As a child in Togo, Kpandja Djawe saw his sister, several cousins and other people from his village hauled off to clinics, quarantined for weeks while meter-long worms slowly and painfully emerged from blisters on their skin. Sometimes afflicted by multiple worms, sufferers could miss months of work while they battled the debilitating bug known as the Guinea worm.
“During the infection, you have to stop working because it’s a very painful condition and you cannot do anything during that time,” said Djawe, now an epidemiologist who studies Guinea worm infections with the Centers for Disease Control and Prevention. “You cannot go to school.”
In 1986, roughly 3.5 million people in 21 countries across Africa and Asia contracted Guinea worm. That was the year The Carter Center launched a global campaign to eradicate the disease, which is spread through contaminated water. Last year, thanks largely to the efforts of the center, the CDC and the World Health Organization, there were 542 reported cases. Thus far this year, the tally is seven.
As Djawe saw over and over, the nematode ringworm Dracunculus medenisis not only ravages bodies, it alters fates and stymies economic progress.
“In many ways, it’s a social justice issue,” said Dr. Sharon Roy, head of the CDC’s WHO Collaborating Center for Research, Training, and Eradication of Dracunculiasis.
When adults in a family are unable to work or farm because of the worm, they may pull their children out of school in order to tend to those duties. And so, the cycle of poverty continues.
There is no medicine to treat the disease or vaccine to prevent it, so The Carter Center and its partners have turned to a different solution: education. They’ve taught people how to filter their drinking water and use a larvicide to kill the worm in ponds and lakes.
“If everybody had good safe drinking water, nobody would have Guinea worm disease,” Roy said.
Nematode larvae infect water fleas, and people ingest the fleas by drinking unfiltered water. The larvae then mate inside the person’s abdomen and the female worms spend the next 10 to 14 months growing to nearly a meter long.
Once fully matured, the female Guinea worm migrates to places such as an arm or leg and forms a painful, burning blister — the first clue that the human host is infected. It’s through that blister the worm emerges, a process that can take as long as a month.
Removal methods are equally horrifying. They typically involve wrapping the worm around an object such as gauze to manually extract it. (One must be careful not to sever the worm because of the risk of secondary infection inside the body.)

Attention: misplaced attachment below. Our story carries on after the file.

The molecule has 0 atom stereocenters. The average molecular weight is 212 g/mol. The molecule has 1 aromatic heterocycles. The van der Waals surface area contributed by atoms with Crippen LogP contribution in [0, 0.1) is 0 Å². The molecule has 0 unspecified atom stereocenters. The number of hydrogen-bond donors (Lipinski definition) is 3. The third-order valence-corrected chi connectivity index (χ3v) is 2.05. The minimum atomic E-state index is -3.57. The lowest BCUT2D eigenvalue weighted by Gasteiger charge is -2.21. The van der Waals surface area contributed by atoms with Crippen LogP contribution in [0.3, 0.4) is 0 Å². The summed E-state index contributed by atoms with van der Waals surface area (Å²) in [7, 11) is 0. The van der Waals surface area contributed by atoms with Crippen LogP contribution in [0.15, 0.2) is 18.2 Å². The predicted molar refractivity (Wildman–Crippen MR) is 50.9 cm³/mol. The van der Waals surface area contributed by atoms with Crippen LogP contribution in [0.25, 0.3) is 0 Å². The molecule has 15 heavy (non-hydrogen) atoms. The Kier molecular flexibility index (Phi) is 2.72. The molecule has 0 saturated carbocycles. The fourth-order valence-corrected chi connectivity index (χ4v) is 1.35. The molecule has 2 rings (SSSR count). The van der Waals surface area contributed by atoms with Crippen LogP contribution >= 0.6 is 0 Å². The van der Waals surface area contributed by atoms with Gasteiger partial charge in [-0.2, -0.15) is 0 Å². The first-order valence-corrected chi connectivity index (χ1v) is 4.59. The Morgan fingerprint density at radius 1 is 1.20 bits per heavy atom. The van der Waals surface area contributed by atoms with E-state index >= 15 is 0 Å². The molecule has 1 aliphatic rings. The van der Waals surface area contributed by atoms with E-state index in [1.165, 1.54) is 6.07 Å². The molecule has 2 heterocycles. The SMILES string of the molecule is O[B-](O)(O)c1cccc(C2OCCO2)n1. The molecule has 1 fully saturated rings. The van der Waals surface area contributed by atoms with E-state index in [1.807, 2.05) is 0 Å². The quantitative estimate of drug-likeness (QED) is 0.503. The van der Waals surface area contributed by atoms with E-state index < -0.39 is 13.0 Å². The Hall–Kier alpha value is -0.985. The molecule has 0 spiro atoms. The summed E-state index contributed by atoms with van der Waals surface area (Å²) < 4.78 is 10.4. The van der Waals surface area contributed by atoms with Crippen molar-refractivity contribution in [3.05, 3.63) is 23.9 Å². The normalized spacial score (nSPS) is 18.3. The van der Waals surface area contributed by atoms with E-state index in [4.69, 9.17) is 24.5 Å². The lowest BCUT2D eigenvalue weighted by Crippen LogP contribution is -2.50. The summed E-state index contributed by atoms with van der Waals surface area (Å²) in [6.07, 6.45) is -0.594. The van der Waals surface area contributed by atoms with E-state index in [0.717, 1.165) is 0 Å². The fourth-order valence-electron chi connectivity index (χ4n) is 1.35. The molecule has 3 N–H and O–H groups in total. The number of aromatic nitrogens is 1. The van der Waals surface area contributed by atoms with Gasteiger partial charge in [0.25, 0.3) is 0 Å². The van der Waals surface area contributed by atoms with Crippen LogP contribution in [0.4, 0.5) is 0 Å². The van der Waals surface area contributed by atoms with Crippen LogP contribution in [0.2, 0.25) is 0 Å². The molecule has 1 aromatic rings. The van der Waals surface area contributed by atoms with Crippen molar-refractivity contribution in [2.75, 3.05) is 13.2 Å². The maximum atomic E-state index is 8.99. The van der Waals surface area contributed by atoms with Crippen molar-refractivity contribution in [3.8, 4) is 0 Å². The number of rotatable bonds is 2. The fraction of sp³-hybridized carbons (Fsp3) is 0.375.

An important aspect of the educational campaign is teaching people who are infected not to ease their pain by bathing their blisters in ponds or lakes. That self-soothing act perpetuates the cycle of disease by introducing a fresh crop of larvae into the water, where they infect the fleas.
By 2015, The Carter Center expects to have invested roughly $375 million in the eradication project. If it succeeds, Guinea worm disease will become only the second human disease, after smallpox, to have been eliminated from the Earth.
Last year, only four countries reported cases of the illness: South Sudan, Mali, Ethiopia and Chad. South Sudan had the bulk of the cases, more than 500.
The greatest challenges remain in countries with civil or political unrest, such as South Sudan and Mali, said Dr. Donald Hopkins, The Carter Center’s vice president of health programs. He just returned from a meeting in Ouagadougou to assess Guinea worm eradication efforts.
For a country to be deemed free of the disease, it must be certified to have adequate surveillance and go three years without a reported case, he said. Hopkins believes the last few nations could qualify in the next few years, but even now success is not assured.
“As in any eradication program, it’s not over until it’s over,” he said. “There’s always potential for a setback because of bad luck or an unfavorable political development as we have in Mali,” he said.
Hopkins said the program’s success has implications for battling other diseases — and other social ills — as well.
“There’s the phenomenon that if you help people rid themselves of this infection, that’s very empowering,” he said. “Once communities have had that experience, they trust (trained health volunteers) and have more confidence in themselves to consider other things they can do.”
That can help public health officials combat more life-threatening diseases such as malaria, he said.
That’s something Djawe can appreciate. As awful as the Guinea worm is, he said, scourges such as Malaria and HIV are even more feared.
In his work as a “disease detective,” he’s had the opportunity to observe how educational efforts are paying off.
“I have noticed that people are very careful now, in terms of getting exposed to something that is going to lead to a development of disease. (To ward off) malaria, people use more mosquito nets than they did before,” he said. “And with the Guinea worm, farmers are more likely to tell you more about it than they did in the past. They’re more aware of the conditions.”
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